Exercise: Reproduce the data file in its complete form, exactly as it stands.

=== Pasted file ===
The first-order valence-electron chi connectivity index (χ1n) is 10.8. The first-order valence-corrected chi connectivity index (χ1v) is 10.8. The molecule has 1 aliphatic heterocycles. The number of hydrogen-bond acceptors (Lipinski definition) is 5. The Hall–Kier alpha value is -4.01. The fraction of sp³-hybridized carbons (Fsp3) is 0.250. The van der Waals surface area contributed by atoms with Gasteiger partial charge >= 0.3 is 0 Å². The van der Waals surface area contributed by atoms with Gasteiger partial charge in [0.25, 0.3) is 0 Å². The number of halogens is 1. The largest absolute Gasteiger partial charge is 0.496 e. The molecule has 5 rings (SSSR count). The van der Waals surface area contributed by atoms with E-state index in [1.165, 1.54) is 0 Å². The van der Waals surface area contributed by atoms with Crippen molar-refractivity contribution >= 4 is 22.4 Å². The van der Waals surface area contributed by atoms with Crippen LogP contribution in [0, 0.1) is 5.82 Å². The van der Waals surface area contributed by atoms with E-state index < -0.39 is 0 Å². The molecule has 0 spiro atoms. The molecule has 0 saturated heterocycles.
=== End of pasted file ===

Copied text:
The first-order valence-electron chi connectivity index (χ1n) is 10.8. The first-order valence-corrected chi connectivity index (χ1v) is 10.8. The molecule has 1 aliphatic heterocycles. The number of hydrogen-bond acceptors (Lipinski definition) is 5. The Hall–Kier alpha value is -4.01. The fraction of sp³-hybridized carbons (Fsp3) is 0.250. The van der Waals surface area contributed by atoms with Gasteiger partial charge >= 0.3 is 0 Å². The van der Waals surface area contributed by atoms with Gasteiger partial charge in [0.25, 0.3) is 0 Å². The number of halogens is 1. The largest absolute Gasteiger partial charge is 0.496 e. The molecule has 5 rings (SSSR count). The van der Waals surface area contributed by atoms with E-state index in [1.165, 1.54) is 0 Å². The van der Waals surface area contributed by atoms with Crippen molar-refractivity contribution >= 4 is 22.4 Å². The van der Waals surface area contributed by atoms with Crippen LogP contribution in [0, 0.1) is 5.82 Å². The van der Waals surface area contributed by atoms with E-state index < -0.39 is 0 Å². The molecule has 0 spiro atoms. The molecule has 0 saturated heterocycles.